Did you know that there was once a project manager that successfully delivered a project on time, on budget, and according to specification? Don’t be surprised if you haven’t heard the story – it turned out quite embarrasing in the end, so it might have been covered up a little bit. Here’s what happened.
After hearing about the project manager’s uncommon feat, the project management community was so astounded that it was decided that an official recognition was in order. The yearly gathering of project managers seemed like a suitable venue, and so plans were made and a suitable trophy was commissioned.
On the night of the ceremony the successful project manager walked on stage in front of the gathered community in order to receive an award from the hands of the king and queen of project management. Unfortunately, just when the project manager was about to grab the delicately ornamented and lavishly gilded “Iron Triangle Trophy”, a small girl jumped up on stage.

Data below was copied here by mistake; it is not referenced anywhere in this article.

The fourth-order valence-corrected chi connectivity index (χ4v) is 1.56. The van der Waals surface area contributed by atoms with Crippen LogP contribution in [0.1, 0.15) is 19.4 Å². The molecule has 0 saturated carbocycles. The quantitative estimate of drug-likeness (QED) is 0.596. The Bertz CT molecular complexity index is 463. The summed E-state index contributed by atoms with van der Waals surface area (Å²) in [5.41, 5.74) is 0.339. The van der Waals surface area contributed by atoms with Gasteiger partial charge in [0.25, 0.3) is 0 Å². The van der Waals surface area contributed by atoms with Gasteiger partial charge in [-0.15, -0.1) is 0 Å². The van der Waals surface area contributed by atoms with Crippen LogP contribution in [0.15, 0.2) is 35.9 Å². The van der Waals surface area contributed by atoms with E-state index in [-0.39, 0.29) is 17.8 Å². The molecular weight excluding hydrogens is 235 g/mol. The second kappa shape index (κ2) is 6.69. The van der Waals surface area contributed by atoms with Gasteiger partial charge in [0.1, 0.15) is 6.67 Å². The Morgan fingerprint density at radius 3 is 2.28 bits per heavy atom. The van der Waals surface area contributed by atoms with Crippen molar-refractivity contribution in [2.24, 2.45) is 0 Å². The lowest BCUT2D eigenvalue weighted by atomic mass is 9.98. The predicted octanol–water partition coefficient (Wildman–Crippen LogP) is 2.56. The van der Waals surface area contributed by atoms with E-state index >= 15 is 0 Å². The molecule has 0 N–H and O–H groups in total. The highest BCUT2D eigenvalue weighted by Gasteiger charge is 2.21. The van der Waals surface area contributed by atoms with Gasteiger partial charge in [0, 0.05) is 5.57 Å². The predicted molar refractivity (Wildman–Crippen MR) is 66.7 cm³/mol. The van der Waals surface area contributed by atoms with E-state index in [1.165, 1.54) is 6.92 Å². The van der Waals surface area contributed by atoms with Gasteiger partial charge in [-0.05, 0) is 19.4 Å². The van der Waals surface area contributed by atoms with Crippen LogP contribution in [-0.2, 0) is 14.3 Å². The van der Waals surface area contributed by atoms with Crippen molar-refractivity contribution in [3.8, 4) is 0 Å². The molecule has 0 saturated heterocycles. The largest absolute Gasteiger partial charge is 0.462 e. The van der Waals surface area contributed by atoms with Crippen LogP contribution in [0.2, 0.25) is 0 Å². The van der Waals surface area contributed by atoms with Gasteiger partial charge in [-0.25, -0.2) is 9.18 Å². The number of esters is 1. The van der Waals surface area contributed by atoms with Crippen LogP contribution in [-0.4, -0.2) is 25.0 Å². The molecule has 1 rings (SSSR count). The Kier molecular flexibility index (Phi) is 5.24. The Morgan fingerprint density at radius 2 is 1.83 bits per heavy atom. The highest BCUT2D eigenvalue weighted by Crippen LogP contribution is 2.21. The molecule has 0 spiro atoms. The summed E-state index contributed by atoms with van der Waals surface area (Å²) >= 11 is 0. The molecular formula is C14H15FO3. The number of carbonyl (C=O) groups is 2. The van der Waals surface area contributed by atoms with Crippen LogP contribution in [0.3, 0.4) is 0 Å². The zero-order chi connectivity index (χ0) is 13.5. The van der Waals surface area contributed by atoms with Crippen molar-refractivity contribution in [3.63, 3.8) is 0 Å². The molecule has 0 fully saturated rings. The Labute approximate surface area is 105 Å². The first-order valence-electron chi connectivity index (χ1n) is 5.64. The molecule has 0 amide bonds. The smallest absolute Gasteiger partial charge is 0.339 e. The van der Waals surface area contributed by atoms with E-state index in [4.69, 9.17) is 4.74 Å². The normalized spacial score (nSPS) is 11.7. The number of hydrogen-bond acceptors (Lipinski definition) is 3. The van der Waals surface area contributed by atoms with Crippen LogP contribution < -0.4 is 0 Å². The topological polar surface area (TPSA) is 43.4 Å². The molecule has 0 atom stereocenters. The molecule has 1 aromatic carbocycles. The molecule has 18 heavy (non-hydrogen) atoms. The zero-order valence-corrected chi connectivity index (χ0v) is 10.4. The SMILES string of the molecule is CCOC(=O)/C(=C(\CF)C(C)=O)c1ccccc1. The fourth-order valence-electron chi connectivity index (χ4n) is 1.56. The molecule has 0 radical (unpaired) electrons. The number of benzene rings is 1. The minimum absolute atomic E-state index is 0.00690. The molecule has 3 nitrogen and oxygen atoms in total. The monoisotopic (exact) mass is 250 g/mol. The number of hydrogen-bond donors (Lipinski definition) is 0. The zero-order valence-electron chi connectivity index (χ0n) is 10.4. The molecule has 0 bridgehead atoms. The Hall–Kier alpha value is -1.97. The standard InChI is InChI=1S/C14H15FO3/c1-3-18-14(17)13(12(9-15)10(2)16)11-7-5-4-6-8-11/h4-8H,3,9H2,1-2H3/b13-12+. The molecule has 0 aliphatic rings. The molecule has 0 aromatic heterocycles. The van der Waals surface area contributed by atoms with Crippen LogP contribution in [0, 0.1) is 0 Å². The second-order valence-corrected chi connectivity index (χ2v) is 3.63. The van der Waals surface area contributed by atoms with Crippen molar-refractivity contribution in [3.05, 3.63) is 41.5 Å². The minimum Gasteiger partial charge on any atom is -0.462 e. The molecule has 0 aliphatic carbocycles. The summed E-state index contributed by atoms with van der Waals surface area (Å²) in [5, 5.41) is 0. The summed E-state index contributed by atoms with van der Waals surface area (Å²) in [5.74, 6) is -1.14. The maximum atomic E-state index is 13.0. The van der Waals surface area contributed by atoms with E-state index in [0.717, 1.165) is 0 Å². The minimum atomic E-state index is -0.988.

– “Stop!”, the girl shouted to the king and queen, with the side effect of also silencing the entire audience very effectively. With a grim look on her little face the intruder turned towards the audience.
– “Yes”, the girl said. “It is true that this project manager delivered a project on time, on budget, and according to the contracted specifications. However, my daddy uses the system when he works and he says it’s terrible. I know, because he comes home angry every night and says bad things about it. In fact, he said that it was a total pile of …”.
Her last words couldn’t be heard, because the king and queen had unplugged the little girl’s microphone. They congratulated each other by nodding their heads ever so slightly and staring deeply into each other’s eyes. That’s why they weren’t prepared to stop the little girl as she ran up to the king and snatched the trophy from his hand and proceeded to run off behind the curtains, never to be seen again.
They say the project manager never understood what happened, and went on to manage many similar successes during a long and fruitful career.
This might end up as the introduction to the chapter called “Shallow Success” in my upcoming book “Pitfalls of Scrum”. If you might be interested in it, sign up here: https://leanpub.com/pitfalls-of-scrum